10-Gigabit Ethernet devices 'stressed' by new test

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There's one segment of the telecommunications industry that isn't afraid of a little stress. Ratified in May, the IEEE 802.3ae specification describes a new method for testing 10-Gigabit Ethernet (10-GbE) devices using a degraded or stressed signal to mimic worst-case conditions and thereby ensure the easy plug and play of 10-GbE devices across a wide vendor space.

"There's a real straightforward reason for the new standard: interoperability," asserts Bruce Nyman, chief technology officer of JDS Uniphase's Instrumentation Division (Ottawa, Ontario). "My module has to work with your module so we have to agree on the worst-case performance that I might send you and that you agree to work with."

"All the early products out there at the moment may work with each other, and they may work fine with each other," adds Bob Noseworthy, 10-GbE consortium manager at the University of New Hampshire's Interoperability Lab (Durham, NH). "But somebody in the future could build a part that is compliant transmitter-wise to the specification, but because of some permutation of variables, it ends up not working with existing products. If you could exhaustively test your receiver, then you're closing the loop on potential future pitfalls."

The new specification takes its cue from the data communications world, in which components are tested with degraded signals that more closely represent what the device might see in the field. The Stressed Receiver Conformance Test achieves the worst-case scenario by specifying a poor extinction ratio and adding multiple stresses in concert, including intersymbol interference (ISI) or vertical eye closure, sinusoidal interference, and sinusoidal jitter. The test specifies that the bandwidth of the signal be restricted, which is achieved by running the electrical data signal through a low-pass filter before going to the laser. "Essentially, it's going to attenuate the high-frequency components of the signal and cause the eye to close a certain amount vertically," says Greg LeCheminant, product marketing engineer at Agilent Technologies (Palo Alto, CA). Also known as the Vertical Eye Closure Penalty, the application of the low-pass filter achieves two-thirds of the required eye closure. The remaining stress is achieved through the addition of sinusoidal interference, which causes the eye to close an additional amount vertically but will also cause some closure horizontally, thereby replicating a certain magnitude of jitter.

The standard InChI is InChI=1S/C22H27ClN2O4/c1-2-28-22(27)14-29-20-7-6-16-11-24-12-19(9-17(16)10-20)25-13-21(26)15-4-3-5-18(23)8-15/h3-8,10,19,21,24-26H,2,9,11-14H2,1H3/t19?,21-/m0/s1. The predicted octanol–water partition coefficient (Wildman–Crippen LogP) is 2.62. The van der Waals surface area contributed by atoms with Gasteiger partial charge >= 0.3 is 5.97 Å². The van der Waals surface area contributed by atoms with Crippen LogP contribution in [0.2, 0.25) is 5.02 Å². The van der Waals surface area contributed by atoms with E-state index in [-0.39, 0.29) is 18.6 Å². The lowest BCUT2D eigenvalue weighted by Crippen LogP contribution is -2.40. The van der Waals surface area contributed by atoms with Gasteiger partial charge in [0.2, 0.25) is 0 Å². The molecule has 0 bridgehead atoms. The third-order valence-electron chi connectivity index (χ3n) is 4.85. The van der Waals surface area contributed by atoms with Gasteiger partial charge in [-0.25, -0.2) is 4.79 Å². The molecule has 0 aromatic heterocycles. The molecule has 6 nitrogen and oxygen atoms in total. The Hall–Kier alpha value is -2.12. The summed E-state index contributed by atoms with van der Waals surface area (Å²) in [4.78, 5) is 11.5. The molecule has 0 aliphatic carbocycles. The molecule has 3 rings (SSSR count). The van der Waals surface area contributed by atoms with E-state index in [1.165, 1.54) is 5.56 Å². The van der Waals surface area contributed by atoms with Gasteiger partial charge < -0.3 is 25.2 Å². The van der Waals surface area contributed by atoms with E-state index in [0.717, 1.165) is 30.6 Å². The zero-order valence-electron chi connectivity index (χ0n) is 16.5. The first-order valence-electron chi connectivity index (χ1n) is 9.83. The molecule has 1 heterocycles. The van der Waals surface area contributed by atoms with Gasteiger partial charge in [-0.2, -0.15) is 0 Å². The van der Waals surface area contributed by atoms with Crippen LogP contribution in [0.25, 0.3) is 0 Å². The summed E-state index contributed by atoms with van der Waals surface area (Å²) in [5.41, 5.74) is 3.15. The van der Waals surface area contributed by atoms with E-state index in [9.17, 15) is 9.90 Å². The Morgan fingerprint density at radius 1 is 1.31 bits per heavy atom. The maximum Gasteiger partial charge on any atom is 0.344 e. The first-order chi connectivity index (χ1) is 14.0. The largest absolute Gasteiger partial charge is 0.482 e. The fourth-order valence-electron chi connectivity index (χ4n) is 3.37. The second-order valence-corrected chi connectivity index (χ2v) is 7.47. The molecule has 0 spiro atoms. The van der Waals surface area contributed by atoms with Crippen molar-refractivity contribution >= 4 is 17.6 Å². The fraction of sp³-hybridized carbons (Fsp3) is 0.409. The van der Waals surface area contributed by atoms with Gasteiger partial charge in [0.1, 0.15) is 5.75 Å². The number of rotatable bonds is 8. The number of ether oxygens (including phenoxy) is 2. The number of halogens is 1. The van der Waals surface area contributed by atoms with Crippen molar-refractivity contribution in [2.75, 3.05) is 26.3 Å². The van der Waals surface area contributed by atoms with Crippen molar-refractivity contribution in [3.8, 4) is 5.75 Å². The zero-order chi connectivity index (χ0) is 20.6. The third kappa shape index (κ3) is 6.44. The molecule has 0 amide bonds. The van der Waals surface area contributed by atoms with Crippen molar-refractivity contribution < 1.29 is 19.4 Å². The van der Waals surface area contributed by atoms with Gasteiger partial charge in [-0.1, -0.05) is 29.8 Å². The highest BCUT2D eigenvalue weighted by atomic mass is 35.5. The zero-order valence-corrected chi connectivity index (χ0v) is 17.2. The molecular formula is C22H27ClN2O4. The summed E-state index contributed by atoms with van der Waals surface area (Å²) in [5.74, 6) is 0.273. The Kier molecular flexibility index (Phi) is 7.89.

Finally, the receiver under test must be able to recover the signal error-free when a certain amount of sinusoidal or phase jitter is added to it, as specified by the standard. "You run the jitter all the way out to about 40 MHz," says LeCheminant, "because the typical loop bandwidth of the receiver is about 4 MHz. It has to be able to tolerate a reasonable amount of jitter above and beyond this 4-MHz rate."

The new standard also represents a shift from the traditional testing of optical-receiver sensitivity as determined by average power to testing this sensitivity as a function of optical modulation amplitude (OMA). According to the 802.3ae document, OMA is defined as the difference in optical power for the nominal "1" and "0" levels of the optical signal. The specification also states that "average receive power is informative and not the principal indicator of signal strength."